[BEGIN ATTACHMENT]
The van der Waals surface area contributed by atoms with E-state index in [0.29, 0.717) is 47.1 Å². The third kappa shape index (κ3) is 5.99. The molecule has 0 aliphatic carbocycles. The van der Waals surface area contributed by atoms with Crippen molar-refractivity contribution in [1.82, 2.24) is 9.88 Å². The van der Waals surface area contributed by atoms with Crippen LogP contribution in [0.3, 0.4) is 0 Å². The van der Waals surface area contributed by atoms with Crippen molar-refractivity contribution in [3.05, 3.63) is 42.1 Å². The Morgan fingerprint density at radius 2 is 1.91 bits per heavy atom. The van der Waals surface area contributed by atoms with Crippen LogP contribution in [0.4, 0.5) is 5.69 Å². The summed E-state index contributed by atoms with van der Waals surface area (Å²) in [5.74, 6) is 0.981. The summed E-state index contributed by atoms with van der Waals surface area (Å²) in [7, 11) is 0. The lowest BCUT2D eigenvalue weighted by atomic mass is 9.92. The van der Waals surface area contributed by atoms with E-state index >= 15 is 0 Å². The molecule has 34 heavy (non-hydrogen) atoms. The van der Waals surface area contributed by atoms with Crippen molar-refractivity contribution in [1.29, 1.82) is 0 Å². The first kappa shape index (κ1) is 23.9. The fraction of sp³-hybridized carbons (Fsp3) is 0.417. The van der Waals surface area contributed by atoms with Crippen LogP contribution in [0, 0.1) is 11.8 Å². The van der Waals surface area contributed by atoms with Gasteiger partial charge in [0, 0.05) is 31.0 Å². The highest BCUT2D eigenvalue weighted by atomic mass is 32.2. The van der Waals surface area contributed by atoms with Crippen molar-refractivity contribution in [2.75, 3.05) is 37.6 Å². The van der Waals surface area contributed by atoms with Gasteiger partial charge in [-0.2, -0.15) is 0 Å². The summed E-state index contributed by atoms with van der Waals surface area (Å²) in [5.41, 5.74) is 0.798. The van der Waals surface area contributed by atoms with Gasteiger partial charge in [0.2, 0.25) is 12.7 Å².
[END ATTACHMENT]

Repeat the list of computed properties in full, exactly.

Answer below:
The van der Waals surface area contributed by atoms with E-state index in [0.29, 0.717) is 47.1 Å². The third kappa shape index (κ3) is 5.99. The molecule has 0 aliphatic carbocycles. The van der Waals surface area contributed by atoms with Crippen molar-refractivity contribution in [1.82, 2.24) is 9.88 Å². The van der Waals surface area contributed by atoms with Crippen LogP contribution in [0.3, 0.4) is 0 Å². The van der Waals surface area contributed by atoms with Crippen molar-refractivity contribution in [3.05, 3.63) is 42.1 Å². The Morgan fingerprint density at radius 2 is 1.91 bits per heavy atom. The van der Waals surface area contributed by atoms with Crippen LogP contribution in [0.4, 0.5) is 5.69 Å². The summed E-state index contributed by atoms with van der Waals surface area (Å²) in [5.74, 6) is 0.981. The summed E-state index contributed by atoms with van der Waals surface area (Å²) in [7, 11) is 0. The lowest BCUT2D eigenvalue weighted by atomic mass is 9.92. The van der Waals surface area contributed by atoms with E-state index >= 15 is 0 Å². The molecule has 34 heavy (non-hydrogen) atoms. The van der Waals surface area contributed by atoms with Crippen molar-refractivity contribution in [1.29, 1.82) is 0 Å². The first kappa shape index (κ1) is 23.9. The fraction of sp³-hybridized carbons (Fsp3) is 0.417. The van der Waals surface area contributed by atoms with Crippen LogP contribution in [0, 0.1) is 11.8 Å². The van der Waals surface area contributed by atoms with Gasteiger partial charge in [0, 0.05) is 31.0 Å². The highest BCUT2D eigenvalue weighted by atomic mass is 32.2. The van der Waals surface area contributed by atoms with Crippen molar-refractivity contribution in [2.75, 3.05) is 37.6 Å². The van der Waals surface area contributed by atoms with Gasteiger partial charge in [-0.2, -0.15) is 0 Å². The summed E-state index contributed by atoms with van der Waals surface area (Å²) in [5.41, 5.74) is 0.798. The van der Waals surface area contributed by atoms with Gasteiger partial charge in [0.2, 0.25) is 12.7 Å².